For me, dance movies are very similar to sports movies. The protagonist works hard to reach the goal of recognition and success. They must overcome obstacles, but they grow through the process. Polina is not quite that kind of film. Sometimes people lose their vision of where they are going and they take detours that take them to new lives and new visions.
Polina (Anastasia Shevtsova) comes from a humble home but is accepted into a ballet academy at a young age. The work is demanding, with little praise coming from the teacher. After many years she is about to join the prestigious Bolshoi, but she decides to follow another dancer (Niels Schneider) to France to focus on modern dance instead of classical ballet. There she comes under the tutelage of Liria Elsaj (Juliette Binoche) a former dancer who has become a choreographer.
One of the dichotomies of many dance films (including this one) is the tension between technique and feeling. For years Polina has done all the steps and exercises to become a skilled ballerina. But her teachers demand something more. ?Make me feel something.? Her dancing is much different when dancing for joy in the street than when she is in a studio.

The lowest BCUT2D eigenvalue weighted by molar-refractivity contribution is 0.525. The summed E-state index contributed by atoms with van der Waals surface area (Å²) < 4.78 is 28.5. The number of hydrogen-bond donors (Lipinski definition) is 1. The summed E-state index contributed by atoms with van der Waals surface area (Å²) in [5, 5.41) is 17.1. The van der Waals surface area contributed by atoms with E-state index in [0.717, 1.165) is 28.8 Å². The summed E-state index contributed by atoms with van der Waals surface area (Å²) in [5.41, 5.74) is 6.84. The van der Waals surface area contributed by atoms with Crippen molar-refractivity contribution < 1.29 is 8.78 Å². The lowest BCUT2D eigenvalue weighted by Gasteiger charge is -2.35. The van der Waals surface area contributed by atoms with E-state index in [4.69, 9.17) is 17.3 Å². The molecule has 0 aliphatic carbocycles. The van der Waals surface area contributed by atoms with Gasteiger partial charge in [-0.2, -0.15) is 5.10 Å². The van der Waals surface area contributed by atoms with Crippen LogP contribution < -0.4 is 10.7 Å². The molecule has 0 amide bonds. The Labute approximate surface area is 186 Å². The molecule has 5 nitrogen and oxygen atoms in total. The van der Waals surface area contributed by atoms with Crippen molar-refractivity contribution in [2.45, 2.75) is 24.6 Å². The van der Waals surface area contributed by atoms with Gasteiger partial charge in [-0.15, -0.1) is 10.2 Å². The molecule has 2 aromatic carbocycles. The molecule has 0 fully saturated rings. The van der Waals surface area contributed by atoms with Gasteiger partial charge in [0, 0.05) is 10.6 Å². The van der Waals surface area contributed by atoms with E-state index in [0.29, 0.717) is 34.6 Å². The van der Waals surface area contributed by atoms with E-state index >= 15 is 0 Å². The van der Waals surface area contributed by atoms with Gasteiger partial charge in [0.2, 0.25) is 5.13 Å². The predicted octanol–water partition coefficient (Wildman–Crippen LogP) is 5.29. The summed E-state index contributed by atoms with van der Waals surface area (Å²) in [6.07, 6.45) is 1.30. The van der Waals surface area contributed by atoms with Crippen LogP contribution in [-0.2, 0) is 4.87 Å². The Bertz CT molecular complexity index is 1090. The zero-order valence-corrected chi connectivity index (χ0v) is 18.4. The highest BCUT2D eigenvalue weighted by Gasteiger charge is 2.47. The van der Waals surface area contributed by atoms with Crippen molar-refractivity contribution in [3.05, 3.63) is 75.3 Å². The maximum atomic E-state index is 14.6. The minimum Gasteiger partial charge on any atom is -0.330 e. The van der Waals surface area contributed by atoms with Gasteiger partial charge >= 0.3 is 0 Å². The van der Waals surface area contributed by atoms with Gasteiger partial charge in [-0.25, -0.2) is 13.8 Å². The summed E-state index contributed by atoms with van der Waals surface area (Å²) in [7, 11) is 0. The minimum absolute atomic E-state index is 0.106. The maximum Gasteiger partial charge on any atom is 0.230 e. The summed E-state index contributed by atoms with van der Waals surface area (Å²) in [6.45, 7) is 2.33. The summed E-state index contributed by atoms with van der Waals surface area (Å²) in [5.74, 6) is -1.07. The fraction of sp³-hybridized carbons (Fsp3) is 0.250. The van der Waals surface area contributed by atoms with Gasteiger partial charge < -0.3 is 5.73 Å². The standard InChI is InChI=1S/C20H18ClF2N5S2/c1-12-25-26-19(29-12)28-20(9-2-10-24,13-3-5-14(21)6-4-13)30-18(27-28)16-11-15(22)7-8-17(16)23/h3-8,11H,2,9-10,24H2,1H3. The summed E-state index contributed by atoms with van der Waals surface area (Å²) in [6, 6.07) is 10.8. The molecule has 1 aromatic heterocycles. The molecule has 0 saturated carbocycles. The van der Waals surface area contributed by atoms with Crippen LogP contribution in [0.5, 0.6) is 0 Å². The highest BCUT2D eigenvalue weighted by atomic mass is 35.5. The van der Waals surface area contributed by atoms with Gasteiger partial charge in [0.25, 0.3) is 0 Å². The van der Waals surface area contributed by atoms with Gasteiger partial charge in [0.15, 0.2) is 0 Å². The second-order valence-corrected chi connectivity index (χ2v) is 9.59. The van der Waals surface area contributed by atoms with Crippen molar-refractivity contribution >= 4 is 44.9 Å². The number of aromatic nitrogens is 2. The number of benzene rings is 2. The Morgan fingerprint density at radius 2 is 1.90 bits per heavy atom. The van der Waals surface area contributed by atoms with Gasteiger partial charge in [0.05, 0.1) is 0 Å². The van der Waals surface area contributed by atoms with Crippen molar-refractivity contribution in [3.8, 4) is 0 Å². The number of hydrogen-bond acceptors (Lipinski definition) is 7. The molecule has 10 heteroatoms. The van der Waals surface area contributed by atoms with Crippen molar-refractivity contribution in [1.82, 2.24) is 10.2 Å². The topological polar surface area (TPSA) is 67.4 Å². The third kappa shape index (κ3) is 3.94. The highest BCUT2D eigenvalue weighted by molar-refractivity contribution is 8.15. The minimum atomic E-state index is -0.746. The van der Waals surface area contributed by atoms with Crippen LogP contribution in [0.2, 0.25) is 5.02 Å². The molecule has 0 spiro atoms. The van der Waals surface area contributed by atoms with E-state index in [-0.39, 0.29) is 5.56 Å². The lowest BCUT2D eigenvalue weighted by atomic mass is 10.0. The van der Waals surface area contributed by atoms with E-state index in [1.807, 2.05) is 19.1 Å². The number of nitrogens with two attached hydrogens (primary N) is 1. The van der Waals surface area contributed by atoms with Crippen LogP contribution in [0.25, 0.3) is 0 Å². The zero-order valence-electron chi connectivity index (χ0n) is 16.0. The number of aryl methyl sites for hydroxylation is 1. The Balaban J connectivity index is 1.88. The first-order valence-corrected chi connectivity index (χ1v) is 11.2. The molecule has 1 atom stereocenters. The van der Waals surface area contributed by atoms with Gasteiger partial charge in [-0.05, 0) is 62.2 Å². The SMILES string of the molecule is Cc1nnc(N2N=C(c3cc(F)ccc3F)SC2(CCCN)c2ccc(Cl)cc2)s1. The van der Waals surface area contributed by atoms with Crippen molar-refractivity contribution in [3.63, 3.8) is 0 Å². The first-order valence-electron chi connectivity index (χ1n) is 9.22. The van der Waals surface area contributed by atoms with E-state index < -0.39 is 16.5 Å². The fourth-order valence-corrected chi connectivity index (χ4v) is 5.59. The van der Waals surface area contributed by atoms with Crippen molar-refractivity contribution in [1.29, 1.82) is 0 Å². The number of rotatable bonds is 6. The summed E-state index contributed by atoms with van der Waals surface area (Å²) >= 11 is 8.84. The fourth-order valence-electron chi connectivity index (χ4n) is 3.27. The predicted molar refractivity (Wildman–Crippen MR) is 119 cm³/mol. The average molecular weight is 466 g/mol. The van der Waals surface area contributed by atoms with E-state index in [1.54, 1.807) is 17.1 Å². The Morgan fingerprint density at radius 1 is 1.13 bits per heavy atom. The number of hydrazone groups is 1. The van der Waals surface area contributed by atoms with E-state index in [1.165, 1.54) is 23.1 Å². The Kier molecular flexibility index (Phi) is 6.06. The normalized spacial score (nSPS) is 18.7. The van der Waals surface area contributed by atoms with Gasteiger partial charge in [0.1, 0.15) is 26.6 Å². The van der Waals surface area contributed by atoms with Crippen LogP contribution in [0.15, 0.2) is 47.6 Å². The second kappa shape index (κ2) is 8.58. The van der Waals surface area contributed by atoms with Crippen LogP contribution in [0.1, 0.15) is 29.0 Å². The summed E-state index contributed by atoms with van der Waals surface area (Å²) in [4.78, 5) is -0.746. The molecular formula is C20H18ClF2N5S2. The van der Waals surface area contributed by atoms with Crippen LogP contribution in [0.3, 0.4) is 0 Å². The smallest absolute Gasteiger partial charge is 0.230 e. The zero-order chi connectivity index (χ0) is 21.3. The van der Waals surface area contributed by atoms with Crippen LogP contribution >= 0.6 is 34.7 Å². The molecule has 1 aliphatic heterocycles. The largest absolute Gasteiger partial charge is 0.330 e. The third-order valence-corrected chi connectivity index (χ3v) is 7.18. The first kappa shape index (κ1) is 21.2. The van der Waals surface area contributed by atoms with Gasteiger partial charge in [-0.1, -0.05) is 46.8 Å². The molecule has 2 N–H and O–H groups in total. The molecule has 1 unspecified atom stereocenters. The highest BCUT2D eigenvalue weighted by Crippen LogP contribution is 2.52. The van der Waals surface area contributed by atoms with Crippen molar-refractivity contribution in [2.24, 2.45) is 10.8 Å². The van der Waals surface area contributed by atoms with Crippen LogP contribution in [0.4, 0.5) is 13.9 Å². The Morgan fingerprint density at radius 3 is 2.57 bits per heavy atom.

This is a story of dreams, but not of dreams come true. Some people follow their dreams; some other people?s dreams. There are dreams that change along the way. Some dreams are broken by choices that are made. Sometimes someone else?s choices impact the dreams. While we may be used to the sports/dance paradigm of overcoming obstacles, sometimes things don?t work out that way. Then what?
How does one reorder their life when all they have dreamed of is gone? Is it possible to reshape dreams to start anew? These are the issues that Polina must deal with. It is not an easy road for her and we aren?t sure where that road will lead, but we do have hope that new dreams will come.
Photos courtesy of Oscilloscope Laboratories